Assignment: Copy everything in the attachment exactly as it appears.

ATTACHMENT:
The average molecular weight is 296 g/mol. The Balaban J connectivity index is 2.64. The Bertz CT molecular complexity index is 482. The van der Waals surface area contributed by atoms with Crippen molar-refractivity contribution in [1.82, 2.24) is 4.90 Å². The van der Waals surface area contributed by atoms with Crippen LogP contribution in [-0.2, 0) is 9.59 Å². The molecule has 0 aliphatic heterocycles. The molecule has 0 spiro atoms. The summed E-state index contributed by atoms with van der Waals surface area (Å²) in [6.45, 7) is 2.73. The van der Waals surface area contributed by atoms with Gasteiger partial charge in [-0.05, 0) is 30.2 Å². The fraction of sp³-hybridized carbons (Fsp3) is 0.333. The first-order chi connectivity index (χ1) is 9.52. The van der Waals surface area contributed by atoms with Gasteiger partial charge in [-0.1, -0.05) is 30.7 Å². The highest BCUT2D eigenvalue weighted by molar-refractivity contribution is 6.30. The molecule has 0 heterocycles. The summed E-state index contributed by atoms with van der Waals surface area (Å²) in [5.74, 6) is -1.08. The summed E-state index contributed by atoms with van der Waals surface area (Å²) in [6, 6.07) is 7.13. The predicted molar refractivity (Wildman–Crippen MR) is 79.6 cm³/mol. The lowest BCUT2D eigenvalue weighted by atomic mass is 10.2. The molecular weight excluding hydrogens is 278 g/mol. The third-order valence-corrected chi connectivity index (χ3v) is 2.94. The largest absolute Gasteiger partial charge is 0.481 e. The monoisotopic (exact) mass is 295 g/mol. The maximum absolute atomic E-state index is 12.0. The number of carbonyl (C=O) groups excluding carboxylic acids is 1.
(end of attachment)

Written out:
The average molecular weight is 296 g/mol. The Balaban J connectivity index is 2.64. The Bertz CT molecular complexity index is 482. The van der Waals surface area contributed by atoms with Crippen molar-refractivity contribution in [1.82, 2.24) is 4.90 Å². The van der Waals surface area contributed by atoms with Crippen LogP contribution in [-0.2, 0) is 9.59 Å². The molecule has 0 aliphatic heterocycles. The molecule has 0 spiro atoms. The summed E-state index contributed by atoms with van der Waals surface area (Å²) in [6.45, 7) is 2.73. The van der Waals surface area contributed by atoms with Gasteiger partial charge in [-0.05, 0) is 30.2 Å². The fraction of sp³-hybridized carbons (Fsp3) is 0.333. The first-order chi connectivity index (χ1) is 9.52. The van der Waals surface area contributed by atoms with Gasteiger partial charge in [-0.1, -0.05) is 30.7 Å². The highest BCUT2D eigenvalue weighted by molar-refractivity contribution is 6.30. The molecule has 0 heterocycles. The summed E-state index contributed by atoms with van der Waals surface area (Å²) in [5.74, 6) is -1.08. The summed E-state index contributed by atoms with van der Waals surface area (Å²) in [6, 6.07) is 7.13. The predicted molar refractivity (Wildman–Crippen MR) is 79.6 cm³/mol. The lowest BCUT2D eigenvalue weighted by atomic mass is 10.2. The molecular weight excluding hydrogens is 278 g/mol. The third-order valence-corrected chi connectivity index (χ3v) is 2.94. The largest absolute Gasteiger partial charge is 0.481 e. The monoisotopic (exact) mass is 295 g/mol. The maximum absolute atomic E-state index is 12.0. The number of carbonyl (C=O) groups excluding carboxylic acids is 1.